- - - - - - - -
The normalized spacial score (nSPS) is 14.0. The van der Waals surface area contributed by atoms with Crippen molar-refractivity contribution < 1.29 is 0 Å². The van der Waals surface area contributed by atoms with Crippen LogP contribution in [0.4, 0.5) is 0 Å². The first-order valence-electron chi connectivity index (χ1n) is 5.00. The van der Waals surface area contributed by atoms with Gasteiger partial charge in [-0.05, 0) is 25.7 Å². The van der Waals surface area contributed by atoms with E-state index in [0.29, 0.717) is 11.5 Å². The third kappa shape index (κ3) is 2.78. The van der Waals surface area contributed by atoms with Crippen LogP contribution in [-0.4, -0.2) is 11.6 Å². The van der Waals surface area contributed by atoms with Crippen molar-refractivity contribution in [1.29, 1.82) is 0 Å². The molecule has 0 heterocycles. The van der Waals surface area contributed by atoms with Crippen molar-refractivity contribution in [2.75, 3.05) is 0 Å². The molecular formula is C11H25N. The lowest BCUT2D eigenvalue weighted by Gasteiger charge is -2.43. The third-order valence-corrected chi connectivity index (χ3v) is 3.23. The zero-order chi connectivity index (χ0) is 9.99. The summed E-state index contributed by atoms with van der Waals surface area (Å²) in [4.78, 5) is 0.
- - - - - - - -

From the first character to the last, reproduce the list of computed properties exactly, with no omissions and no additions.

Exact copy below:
The normalized spacial score (nSPS) is 14.0. The van der Waals surface area contributed by atoms with Crippen molar-refractivity contribution < 1.29 is 0 Å². The van der Waals surface area contributed by atoms with Crippen LogP contribution in [0.4, 0.5) is 0 Å². The first-order valence-electron chi connectivity index (χ1n) is 5.00. The van der Waals surface area contributed by atoms with Gasteiger partial charge in [-0.05, 0) is 25.7 Å². The van der Waals surface area contributed by atoms with E-state index in [0.29, 0.717) is 11.5 Å². The third kappa shape index (κ3) is 2.78. The van der Waals surface area contributed by atoms with Crippen LogP contribution in [-0.4, -0.2) is 11.6 Å². The van der Waals surface area contributed by atoms with Crippen molar-refractivity contribution in [1.29, 1.82) is 0 Å². The molecule has 0 heterocycles. The van der Waals surface area contributed by atoms with Crippen molar-refractivity contribution in [2.75, 3.05) is 0 Å². The molecular formula is C11H25N. The lowest BCUT2D eigenvalue weighted by Gasteiger charge is -2.43. The third-order valence-corrected chi connectivity index (χ3v) is 3.23. The zero-order chi connectivity index (χ0) is 9.99. The summed E-state index contributed by atoms with van der Waals surface area (Å²) in [4.78, 5) is 0.